How many 5th grade teachers can do this, let alone their students? I am hoping one result of the standards is an effort to improve teacher background knowledge (as opposed to just testing the students more).

Grade 5: Graph points in the first quadrant of the coordinate plane, and identify the coordinates of graphed points. Where ordered pairs arise in a problem situation, interpret the coordinate values in the context of the situation.

The pre-draft gave a hint that coordinates were going to be introduced early, but I was curious how early. 5th grade is the answer. I do like spending time with just the 1st quadrant, and think it will be a useful scaffolding (rather than a topic that might as well be repeated from scratch the next grade on).

[I will put my comments up for 6-8 and high school level up later this week.]

Filed under: Education, Mathematics

Sue VanHattum, on March 29, 2010 at 10:26 am said:Thanks for posting this Jason.

I haven’t been willing to comment on these, because it’s just too big for me to wrap my head around. And I’m convinced that different kids need to do their learning on different timetables.

But I like what you’ve given me here.

Jenny, on March 29, 2010 at 5:02 pm said:I agree with your hope that this will increase teacher background knowledge. Teachers at the elementary level (at least many, not all) significantly lack background knowledge in math and it shows. We tend to use textbooks as a crutch. It’s a serious problem.

Denise, on March 29, 2010 at 6:04 pm said:Thanks for the summary! Like Sue, I haven’t managed to wrap my mind around the proposed standards, but I can take in these bit-sized pieces.

“Understand that a unit fraction corresponds to a point on a number line.” This is a great improvement over the earlier draft of Wu’s paper, which said that a fraction “is” a point on the number line. That grated on my mental ears like fingernails on a chalkboard.

Never heard the term “tape diagrams” before. But the drawings are quite useful, whatever one calls them.

In answer to your question, a rectangle drawing does very well for showing the partial products of the multiplication algorithm. Say you want to diagram 25 x 37 = ?: Mark off 20 and 5 more on one side of the rectangle, and mark 30 and 7 more on the other side. Draw lines to cut the rectangle into four partials: 20×30, 20×7, 5×30, and 5×7. The total area is the sum of the four smaller block, and this method easily extends to larger numbers (and to algebra) if desired.

I’m concerned about requiring *explanations* from elementary students. My experience with my own kids is that they can understand math very well (as indicated by easily working multi-step word problems) and still not be able to put an explanation into words. It would be great, however, if elementary *teachers* were able to explain these things!

My 5th-grader would heartily endorse a study of graphing. She had one worksheet in her Math Mammoth book and has been asking for more ever since, but I haven’t gotten around to finding projects for her…

Jason Dyer, on March 29, 2010 at 9:57 pm said:In answer to your question, a rectangle drawing does very well for showing the partial products of the multiplication algorithm. . .I see how this matches neatly with the lattice method, but do students understand how it matches with the “standard” method?

I’m concerned about requiring *explanations* from elementary students. My experience with my own kids is that they can understand math very well (as indicated by easily working multi-step word problems) and still not be able to put an explanation into words. It would be great, however, if elementary *teachers* were able to explain these things!I don’t have the exact quote offhand, but at one point they emphasize “grade-appropriate” explanations, so I imagine they’re not asking for it exactly like a teacher would understand it.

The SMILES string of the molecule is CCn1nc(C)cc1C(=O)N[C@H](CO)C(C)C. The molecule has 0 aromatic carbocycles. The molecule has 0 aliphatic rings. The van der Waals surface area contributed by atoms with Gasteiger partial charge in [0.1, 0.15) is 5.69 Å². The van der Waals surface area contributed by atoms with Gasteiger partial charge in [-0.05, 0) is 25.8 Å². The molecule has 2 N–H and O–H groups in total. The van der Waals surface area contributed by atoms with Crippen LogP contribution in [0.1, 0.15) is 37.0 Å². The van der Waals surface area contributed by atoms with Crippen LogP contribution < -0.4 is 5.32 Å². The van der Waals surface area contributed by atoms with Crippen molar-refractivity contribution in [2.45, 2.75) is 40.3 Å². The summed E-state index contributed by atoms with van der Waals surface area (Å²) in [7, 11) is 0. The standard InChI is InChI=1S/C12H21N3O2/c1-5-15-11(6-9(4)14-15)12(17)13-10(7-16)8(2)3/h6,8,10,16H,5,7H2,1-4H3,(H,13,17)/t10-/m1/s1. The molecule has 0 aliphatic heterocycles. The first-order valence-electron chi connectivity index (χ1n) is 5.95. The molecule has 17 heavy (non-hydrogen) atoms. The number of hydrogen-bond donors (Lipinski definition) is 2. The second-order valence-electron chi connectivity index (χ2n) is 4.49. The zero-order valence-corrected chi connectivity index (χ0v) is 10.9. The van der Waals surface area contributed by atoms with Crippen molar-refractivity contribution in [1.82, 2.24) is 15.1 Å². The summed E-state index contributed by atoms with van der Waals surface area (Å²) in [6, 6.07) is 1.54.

Jason Dyer, on March 30, 2010 at 5:56 am said:In answer to your question, a rectangle drawing does very well for showing the partial products of the multiplication algorithm. . .I see how this matches neatly with the lattice method, but do students understand how it matches with the “standard” method?And after a lot of thought, I came up with a way to draw both matching with the standard algorithm and include carrying, but it’ll take a while to finish (and I’m unsure if a student could pull it off).

edavidt, on March 29, 2010 at 8:39 pm said:I have been following the common core standard process just a little. Here in WA State, we are just adjusting to new, more rigorous standards this year. The common core standards, when implemented, will represent another level of rigor.

The important piece that we shouldn’t lose track of is that these standards are meant for ALL kids. We can no longer continue to say “well these kids over here just can’t do it.” We have to provide a wide array of learning opportunities that are inclusive of all regular ed kids, we have to institute data systems so we can determine gaps in learning early, and we have to hold elementary, middle, and high school teachers accountable for much deeper content knowledge.

Jason, on March 29, 2010 at 10:34 pm said:I’m with Sue here that it’s folly to link standards to grade levels, but that’s really a problem with school in general rather than our common core standards.

Jason Dyer, on March 30, 2010 at 6:01 am said:I’m not totally antithetical to the idea, especially because it seems like all geometry is currently pushed to higher levels (when it is much better integrated in most countries). If even teachers can’t tell how to find the area of a rectangle (see quote in post above) then we’ve got a major problem.

Also, the idea (although I don’t think they fully pulled it off) is that the standards also give advice on what _not_ to teach; that is, some topics are done currently by teachers yet are one too many.